> How? I thought FAT32 only supported partitions up to 32GB?


XP limits creating FAT32 partitions to that size.
Other partition managers or the manufacturers utility will still make a
large FAT32 partition.

 
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Harry
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      05-28-2005
shannon wrote:

> -=rjh=- wrote:
>
>> I have here, an new external USB2.0 hard drive. It factory supplied
>> formatted as a single, 80GB, FAT32 partition.
>>
>> How? I thought FAT32 only supported partitions up to 32GB?

>
> XP limits creating FAT32 partitions to that size.


No it doesn't.

> Other partition managers or the manufacturers utility will still make a
> large FAT32 partition.


A partition is not a filesystem.

 
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H.O.G
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Posts: n/a
 
      05-28-2005
On Sat, 28 May 2005 12:33:28 +1200, -=rjh=- <(E-Mail Removed)> spoke
these fine words:

>I have here, an new external USB2.0 hard drive. It factory supplied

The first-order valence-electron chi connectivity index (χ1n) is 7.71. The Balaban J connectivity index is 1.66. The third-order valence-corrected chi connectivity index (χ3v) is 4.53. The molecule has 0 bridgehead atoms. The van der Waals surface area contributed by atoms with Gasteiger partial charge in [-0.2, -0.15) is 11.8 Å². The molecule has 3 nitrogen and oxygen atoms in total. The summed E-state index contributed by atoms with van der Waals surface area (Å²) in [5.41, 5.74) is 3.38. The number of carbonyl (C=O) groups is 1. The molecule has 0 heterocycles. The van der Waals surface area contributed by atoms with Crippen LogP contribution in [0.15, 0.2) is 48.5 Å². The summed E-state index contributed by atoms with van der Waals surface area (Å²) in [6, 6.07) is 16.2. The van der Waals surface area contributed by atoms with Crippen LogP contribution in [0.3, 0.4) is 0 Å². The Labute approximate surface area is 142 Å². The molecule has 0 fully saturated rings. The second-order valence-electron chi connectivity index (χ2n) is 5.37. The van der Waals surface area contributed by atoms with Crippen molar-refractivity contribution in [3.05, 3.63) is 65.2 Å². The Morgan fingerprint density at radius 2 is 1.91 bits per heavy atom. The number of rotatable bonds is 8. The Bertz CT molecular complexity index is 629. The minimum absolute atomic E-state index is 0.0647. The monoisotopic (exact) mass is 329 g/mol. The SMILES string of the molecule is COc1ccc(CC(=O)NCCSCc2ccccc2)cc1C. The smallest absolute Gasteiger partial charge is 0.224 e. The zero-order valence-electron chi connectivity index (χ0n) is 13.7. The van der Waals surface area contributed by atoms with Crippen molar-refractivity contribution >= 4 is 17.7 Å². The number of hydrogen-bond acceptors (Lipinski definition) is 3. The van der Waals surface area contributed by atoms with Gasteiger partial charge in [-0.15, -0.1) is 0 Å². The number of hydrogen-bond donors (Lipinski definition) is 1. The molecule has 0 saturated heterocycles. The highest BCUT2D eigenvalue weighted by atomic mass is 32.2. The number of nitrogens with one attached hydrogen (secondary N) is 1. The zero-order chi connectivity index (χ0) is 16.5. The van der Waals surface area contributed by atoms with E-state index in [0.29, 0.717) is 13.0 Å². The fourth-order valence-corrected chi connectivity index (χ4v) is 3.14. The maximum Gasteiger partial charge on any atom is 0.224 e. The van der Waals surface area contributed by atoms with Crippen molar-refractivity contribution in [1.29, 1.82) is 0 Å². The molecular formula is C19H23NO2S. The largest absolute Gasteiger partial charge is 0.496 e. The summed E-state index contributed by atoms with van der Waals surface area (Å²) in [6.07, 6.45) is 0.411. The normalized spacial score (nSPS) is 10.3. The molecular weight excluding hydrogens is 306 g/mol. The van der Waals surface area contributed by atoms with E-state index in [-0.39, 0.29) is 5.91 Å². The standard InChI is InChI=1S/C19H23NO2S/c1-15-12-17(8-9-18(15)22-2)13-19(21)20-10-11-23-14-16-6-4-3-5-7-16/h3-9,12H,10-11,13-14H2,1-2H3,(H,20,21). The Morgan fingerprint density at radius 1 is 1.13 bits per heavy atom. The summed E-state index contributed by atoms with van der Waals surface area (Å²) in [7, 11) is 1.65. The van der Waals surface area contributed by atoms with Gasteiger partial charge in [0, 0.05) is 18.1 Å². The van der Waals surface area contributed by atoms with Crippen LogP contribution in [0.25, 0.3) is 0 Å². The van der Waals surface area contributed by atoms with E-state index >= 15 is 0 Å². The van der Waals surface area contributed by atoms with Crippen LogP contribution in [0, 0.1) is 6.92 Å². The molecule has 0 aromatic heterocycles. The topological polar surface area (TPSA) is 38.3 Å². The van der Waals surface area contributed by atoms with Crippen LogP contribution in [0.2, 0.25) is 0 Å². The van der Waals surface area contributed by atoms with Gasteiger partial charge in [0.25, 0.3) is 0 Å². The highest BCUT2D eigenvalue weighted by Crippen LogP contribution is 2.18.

>formatted as a single, 80GB, FAT32 partition.
>
>How? I thought FAT32 only supported partitions up to 32GB?


FAT32 can support partitions up to 2TB (or larger with a bit of
hacking).

The 32GB limit you are refering to is an artificial limit imposed on
the Windows Format tool, as Microsoft do not believe you should be
using the (widely supported) FAT32 file system, due to the advantages
(mainly in file security) of NTFS.

Obviously FAT32 is far more preferable in external storage, as it is
supported by almost every operating system known to man.
 
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Rob J
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      05-28-2005
In article <4297bc6d$(E-Mail Removed)> in nz.comp on Sat, 28 May 2005